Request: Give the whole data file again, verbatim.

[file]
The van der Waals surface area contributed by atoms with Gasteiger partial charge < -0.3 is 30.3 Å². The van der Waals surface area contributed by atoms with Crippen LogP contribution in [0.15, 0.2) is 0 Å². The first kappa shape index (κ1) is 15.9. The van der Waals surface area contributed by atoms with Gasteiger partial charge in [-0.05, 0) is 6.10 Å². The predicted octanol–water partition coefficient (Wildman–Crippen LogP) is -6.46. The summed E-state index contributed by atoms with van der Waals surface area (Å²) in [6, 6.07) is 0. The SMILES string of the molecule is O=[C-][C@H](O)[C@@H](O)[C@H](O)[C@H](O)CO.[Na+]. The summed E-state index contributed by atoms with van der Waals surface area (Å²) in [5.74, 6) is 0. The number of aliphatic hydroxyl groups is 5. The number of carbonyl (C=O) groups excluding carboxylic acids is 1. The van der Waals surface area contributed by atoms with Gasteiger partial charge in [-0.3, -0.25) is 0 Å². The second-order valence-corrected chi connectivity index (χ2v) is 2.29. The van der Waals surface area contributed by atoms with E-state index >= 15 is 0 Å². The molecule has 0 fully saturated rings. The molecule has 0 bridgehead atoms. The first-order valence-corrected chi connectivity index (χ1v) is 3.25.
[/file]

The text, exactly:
The van der Waals surface area contributed by atoms with Gasteiger partial charge < -0.3 is 30.3 Å². The van der Waals surface area contributed by atoms with Crippen LogP contribution in [0.15, 0.2) is 0 Å². The first kappa shape index (κ1) is 15.9. The van der Waals surface area contributed by atoms with Gasteiger partial charge in [-0.05, 0) is 6.10 Å². The predicted octanol–water partition coefficient (Wildman–Crippen LogP) is -6.46. The summed E-state index contributed by atoms with van der Waals surface area (Å²) in [6, 6.07) is 0. The SMILES string of the molecule is O=[C-][C@H](O)[C@@H](O)[C@H](O)[C@H](O)CO.[Na+]. The summed E-state index contributed by atoms with van der Waals surface area (Å²) in [5.74, 6) is 0. The number of aliphatic hydroxyl groups is 5. The number of carbonyl (C=O) groups excluding carboxylic acids is 1. The van der Waals surface area contributed by atoms with Gasteiger partial charge in [-0.3, -0.25) is 0 Å². The second-order valence-corrected chi connectivity index (χ2v) is 2.29. The van der Waals surface area contributed by atoms with E-state index >= 15 is 0 Å². The molecule has 0 fully saturated rings. The molecule has 0 bridgehead atoms. The first-order valence-corrected chi connectivity index (χ1v) is 3.25.